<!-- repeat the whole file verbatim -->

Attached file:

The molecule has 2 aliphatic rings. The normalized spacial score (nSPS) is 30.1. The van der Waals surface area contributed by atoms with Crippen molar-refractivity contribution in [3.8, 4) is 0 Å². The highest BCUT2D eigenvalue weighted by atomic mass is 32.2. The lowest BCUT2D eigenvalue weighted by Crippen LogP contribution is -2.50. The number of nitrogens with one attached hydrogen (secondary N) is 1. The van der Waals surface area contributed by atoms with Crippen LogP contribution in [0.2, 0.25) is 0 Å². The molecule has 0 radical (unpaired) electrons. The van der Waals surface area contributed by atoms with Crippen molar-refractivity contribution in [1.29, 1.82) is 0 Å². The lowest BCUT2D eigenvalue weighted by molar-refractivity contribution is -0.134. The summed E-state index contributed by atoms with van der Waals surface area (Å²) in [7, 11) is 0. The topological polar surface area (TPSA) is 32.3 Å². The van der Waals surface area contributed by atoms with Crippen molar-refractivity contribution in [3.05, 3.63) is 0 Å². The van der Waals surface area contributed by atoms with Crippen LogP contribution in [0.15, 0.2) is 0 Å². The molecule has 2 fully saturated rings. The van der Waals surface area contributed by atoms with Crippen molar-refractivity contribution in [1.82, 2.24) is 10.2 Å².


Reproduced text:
The molecule has 2 aliphatic rings. The normalized spacial score (nSPS) is 30.1. The van der Waals surface area contributed by atoms with Crippen molar-refractivity contribution in [3.8, 4) is 0 Å². The highest BCUT2D eigenvalue weighted by atomic mass is 32.2. The lowest BCUT2D eigenvalue weighted by Crippen LogP contribution is -2.50. The number of nitrogens with one attached hydrogen (secondary N) is 1. The van der Waals surface area contributed by atoms with Crippen LogP contribution in [0.2, 0.25) is 0 Å². The molecule has 0 radical (unpaired) electrons. The van der Waals surface area contributed by atoms with Crippen molar-refractivity contribution in [1.29, 1.82) is 0 Å². The lowest BCUT2D eigenvalue weighted by molar-refractivity contribution is -0.134. The summed E-state index contributed by atoms with van der Waals surface area (Å²) in [7, 11) is 0. The topological polar surface area (TPSA) is 32.3 Å². The van der Waals surface area contributed by atoms with Crippen molar-refractivity contribution in [3.05, 3.63) is 0 Å². The van der Waals surface area contributed by atoms with Crippen LogP contribution in [0.15, 0.2) is 0 Å². The molecule has 2 fully saturated rings. The van der Waals surface area contributed by atoms with Crippen molar-refractivity contribution in [1.82, 2.24) is 10.2 Å².